# Indefinite Integral using Trig Identity i'm confused

#### Pindrought

##### New member
Okay so i'm working on this problem

$$\displaystyle \int \frac{x^2}{\sqrt{4 - x^2}} \, dx$$

I do a substitution and set
$$\displaystyle x={\sqrt{4}}sinu$$

I get to this step fine

$$\displaystyle \int 4sin(u)^2$$

I know that u = arcsin(x/2)

so I don't see why I can't just substitute in u into sin(u)?

I tried this and I got
$$\displaystyle \int 4 * arcsin(sin(x/2))^2$$

which worked out to
$$\displaystyle \int 4 * \frac{x^2}{4}$$

which gave me
$$\displaystyle \int x^2$$

which would just mean the answer is
$$\displaystyle \frac{x^3}{3}$$

But looking at the mathhelpboards solver, this is wrong. Can anyone help me figure out what I am not understanding? Thanks a lot for taking the time to read.

#### ThePerfectHacker

##### Well-known member
Hint: $2\sin^2 u = 1 - \cos 2u$.

#### Chris L T521

##### Well-known member
Staff member
Okay so i'm working on this problem

$$\displaystyle \int \frac{x^2}{\sqrt{4 - x^2}} \, dx$$

I do a substitution and set
$$\displaystyle x={\sqrt{4}}sinu$$

I get to this step fine

$$\displaystyle \int 4sin(u)^2$$

I know that u = arcsin(x/2)

so I don't see why I can't just substitute in u into sin(u)?

I tried this and I got
$$\displaystyle \int 4 * arcsin(sin(x/2))^2$$

which worked out to
$$\displaystyle \int 4 * \frac{x^2}{4}$$

which gave me
$$\displaystyle \int x^2$$

which would just mean the answer is
$$\displaystyle \frac{x^3}{3}$$

But looking at the mathhelpboards solver, this is wrong. Can anyone help me figure out what I am not understanding? Thanks a lot for taking the time to read.
The differentials you didn't include in the integrals give us an idea why your approach isn't correct.

$\int \frac{x^2}{\sqrt{4-x^2}}\!\color{red}{\,dx}$

We then make the trig substitution $x=2\sin u\implies \color{red}{\,dx} = 2\cos u \color{blue}{\,du}$

Therefore,

\begin{aligned} \int \frac{x^2}{\sqrt{4-x^2}}\!\color{red}{\,dx} \xrightarrow{x=2\sin u}{} &\phantom{=}\int\frac{4\sin^2u}{2\cos u}\cdot 2\cos u\color{blue}{\,du} \\ &= \int 4\sin^2u\color{blue}{\,du} \end{aligned}

If we proceed with how you wanted to do things, if $x=2\sin u \implies u = \arcsin(x/2)$, then

$\int 4\sin^2u\,du = \int 4\sin^2(\arcsin(x/2))\,du = \int x^2\color{blue}{\,du}$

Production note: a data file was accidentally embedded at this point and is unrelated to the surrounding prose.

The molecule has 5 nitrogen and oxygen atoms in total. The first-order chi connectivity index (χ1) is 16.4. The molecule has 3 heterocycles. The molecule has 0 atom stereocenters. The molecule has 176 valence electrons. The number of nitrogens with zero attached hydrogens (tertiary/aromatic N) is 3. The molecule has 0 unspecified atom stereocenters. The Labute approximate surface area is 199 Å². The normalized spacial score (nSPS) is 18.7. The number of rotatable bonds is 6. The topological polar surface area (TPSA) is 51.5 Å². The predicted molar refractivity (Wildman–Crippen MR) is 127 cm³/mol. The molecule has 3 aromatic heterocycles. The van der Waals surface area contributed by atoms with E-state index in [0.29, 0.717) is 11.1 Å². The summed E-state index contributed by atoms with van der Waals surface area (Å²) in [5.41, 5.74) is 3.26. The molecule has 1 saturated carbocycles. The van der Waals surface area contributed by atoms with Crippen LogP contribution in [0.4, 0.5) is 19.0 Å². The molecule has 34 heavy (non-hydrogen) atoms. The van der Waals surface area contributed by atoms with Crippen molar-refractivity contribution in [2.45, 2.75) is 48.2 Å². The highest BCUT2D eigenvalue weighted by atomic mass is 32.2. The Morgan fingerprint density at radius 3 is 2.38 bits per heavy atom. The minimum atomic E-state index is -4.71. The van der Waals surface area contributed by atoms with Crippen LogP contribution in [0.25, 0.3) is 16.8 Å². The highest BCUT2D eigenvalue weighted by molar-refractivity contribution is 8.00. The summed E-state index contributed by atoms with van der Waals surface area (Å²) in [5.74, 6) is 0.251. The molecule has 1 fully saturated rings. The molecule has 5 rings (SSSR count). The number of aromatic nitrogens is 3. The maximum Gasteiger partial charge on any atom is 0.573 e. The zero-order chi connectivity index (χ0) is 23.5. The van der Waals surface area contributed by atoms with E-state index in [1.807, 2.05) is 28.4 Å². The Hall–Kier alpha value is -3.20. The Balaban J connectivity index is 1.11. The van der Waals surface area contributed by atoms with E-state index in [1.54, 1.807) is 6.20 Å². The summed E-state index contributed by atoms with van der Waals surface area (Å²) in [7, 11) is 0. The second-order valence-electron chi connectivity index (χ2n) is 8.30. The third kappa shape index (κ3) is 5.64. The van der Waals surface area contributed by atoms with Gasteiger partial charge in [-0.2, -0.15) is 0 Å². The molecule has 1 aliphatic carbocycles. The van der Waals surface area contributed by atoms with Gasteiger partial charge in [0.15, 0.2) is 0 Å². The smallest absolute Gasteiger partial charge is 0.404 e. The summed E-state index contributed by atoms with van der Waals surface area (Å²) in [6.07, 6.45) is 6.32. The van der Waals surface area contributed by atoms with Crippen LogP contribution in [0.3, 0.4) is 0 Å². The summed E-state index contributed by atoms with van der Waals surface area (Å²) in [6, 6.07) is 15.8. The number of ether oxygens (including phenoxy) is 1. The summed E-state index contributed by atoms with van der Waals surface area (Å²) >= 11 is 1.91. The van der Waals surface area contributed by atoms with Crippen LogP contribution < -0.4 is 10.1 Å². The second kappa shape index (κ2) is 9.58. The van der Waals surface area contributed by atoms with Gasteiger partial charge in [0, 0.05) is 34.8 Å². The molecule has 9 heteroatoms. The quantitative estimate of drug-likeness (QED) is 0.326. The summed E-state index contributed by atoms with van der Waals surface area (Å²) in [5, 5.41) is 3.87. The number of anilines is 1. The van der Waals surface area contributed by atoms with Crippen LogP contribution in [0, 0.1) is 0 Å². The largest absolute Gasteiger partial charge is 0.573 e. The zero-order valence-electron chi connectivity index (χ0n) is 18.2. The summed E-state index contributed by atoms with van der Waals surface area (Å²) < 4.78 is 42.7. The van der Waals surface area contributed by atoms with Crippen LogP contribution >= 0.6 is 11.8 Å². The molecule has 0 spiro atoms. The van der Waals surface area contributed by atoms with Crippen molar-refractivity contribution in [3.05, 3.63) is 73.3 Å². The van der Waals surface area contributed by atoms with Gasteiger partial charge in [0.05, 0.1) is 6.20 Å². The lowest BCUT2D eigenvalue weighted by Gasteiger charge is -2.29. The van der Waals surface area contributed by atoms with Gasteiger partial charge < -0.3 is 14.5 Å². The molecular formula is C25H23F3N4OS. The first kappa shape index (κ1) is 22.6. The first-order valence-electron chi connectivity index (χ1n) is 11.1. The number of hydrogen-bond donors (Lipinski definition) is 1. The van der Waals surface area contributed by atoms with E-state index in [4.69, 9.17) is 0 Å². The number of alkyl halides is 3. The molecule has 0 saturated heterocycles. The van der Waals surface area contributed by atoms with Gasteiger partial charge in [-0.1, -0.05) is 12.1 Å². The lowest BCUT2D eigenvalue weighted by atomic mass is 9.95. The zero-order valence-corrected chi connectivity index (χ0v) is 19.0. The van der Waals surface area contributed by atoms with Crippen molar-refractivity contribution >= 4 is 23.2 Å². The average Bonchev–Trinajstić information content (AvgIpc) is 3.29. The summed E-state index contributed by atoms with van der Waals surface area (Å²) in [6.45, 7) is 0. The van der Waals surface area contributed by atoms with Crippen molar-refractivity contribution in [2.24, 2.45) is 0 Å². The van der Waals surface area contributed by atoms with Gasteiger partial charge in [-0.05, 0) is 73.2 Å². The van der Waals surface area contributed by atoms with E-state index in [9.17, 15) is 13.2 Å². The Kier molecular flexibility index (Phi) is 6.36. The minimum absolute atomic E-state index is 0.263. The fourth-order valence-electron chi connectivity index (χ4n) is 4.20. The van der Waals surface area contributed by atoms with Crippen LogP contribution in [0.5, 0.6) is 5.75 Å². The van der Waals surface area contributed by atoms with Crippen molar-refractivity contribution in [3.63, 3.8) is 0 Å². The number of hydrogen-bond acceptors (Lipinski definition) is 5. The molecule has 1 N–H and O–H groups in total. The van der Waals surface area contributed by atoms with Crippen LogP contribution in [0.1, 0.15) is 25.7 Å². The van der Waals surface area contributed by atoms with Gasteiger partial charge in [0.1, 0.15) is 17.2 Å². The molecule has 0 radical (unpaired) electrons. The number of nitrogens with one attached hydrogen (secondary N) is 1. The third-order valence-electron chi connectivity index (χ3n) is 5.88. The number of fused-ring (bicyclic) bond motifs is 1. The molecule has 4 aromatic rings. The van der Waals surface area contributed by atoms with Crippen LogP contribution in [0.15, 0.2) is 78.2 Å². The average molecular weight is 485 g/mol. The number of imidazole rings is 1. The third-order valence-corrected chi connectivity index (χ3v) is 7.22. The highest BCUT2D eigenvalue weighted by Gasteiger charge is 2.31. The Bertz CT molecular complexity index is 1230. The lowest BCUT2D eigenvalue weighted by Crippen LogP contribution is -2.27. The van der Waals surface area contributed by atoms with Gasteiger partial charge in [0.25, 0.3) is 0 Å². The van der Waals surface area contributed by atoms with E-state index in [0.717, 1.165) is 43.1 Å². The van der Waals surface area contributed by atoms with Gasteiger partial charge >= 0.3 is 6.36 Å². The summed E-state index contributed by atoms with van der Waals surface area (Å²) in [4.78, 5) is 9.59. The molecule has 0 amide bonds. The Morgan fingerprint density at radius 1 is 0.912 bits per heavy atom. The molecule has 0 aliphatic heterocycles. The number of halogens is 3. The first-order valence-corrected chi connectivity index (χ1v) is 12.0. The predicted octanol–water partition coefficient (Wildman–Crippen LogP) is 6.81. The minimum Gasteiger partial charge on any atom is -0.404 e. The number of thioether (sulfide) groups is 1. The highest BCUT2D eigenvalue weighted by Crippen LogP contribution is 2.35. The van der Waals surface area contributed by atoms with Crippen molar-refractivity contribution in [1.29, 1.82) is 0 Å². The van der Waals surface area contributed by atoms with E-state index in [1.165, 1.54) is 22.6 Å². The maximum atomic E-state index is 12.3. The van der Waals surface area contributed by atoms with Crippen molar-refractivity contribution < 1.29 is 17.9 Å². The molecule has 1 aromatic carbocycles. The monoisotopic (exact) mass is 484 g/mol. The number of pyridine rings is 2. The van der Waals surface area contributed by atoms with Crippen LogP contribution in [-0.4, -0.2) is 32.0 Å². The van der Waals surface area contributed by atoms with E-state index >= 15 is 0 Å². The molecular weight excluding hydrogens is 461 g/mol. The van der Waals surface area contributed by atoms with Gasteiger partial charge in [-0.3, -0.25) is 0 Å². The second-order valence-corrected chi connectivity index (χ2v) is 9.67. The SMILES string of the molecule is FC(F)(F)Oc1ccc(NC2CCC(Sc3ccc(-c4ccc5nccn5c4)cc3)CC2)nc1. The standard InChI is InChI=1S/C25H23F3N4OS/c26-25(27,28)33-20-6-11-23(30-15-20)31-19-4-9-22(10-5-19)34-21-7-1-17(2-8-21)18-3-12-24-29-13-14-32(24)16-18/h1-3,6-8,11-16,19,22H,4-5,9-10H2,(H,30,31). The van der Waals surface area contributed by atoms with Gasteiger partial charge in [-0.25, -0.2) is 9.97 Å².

We can't say this is $\dfrac{x^3}{3}+C$ because the variable we're integrating with respect to here is $u$, not $x$! If you want to get $\,dx$ instead of $\,du$ in the integral, you are undoing what you just did with your substitution.

Instead, from $\displaystyle \int 4\sin^2u\,du$, you want to apply the trig identity $\sin^2\theta = \dfrac{1-\cos(2\theta)}{2}$ to get
$\int 4\sin^2u\,du = \int 2-2\cos(2u)\,du$

Can you take things from here?

#### Pindrought

##### New member
The differentials you didn't include in the integrals give us an idea why your approach isn't correct.

$\int \frac{x^2}{\sqrt{4-x^2}}\!\color{red}{\,dx}$

We then make the trig substitution $x=2\sin u\implies \color{red}{\,dx} = 2\cos u \color{blue}{\,du}$

Therefore,

\begin{aligned} \int \frac{x^2}{\sqrt{4-x^2}}\!\color{red}{\,dx} \xrightarrow{x=2\sin u}{} &\phantom{=}\int\frac{4\sin^2u}{2\cos u}\cdot 2\cos u\color{blue}{\,du} \\ &= \int 4\sin^2u\color{blue}{\,du} \end{aligned}

If we proceed with how you wanted to do things, if $x=2\sin u \implies u = \arcsin(x/2)$, then

$\int 4\sin^2u\,du = \int 4\sin^2(\arcsin(x/2))\,du = \int x^2\color{blue}{\,du}$

We can't say this is $\dfrac{x^3}{3}+C$ because the variable we're integrating with respect to here is $u$, not $x$! If you want to get $\,dx$ instead of $\,du$ in the integral, you are undoing what you just did with your substitution.

Instead, from $\displaystyle \int 4\sin^2u\,du$, you want to apply the trig identity $\sin^2\theta = \dfrac{1-\cos(2\theta)}{2}$ to get
$\int 4\sin^2u\,du = \int 2-2\cos(2u)\,du$

Can you take things from here?
Thanks a lot Chris L T521, you really helped me understand what I was doing wrong.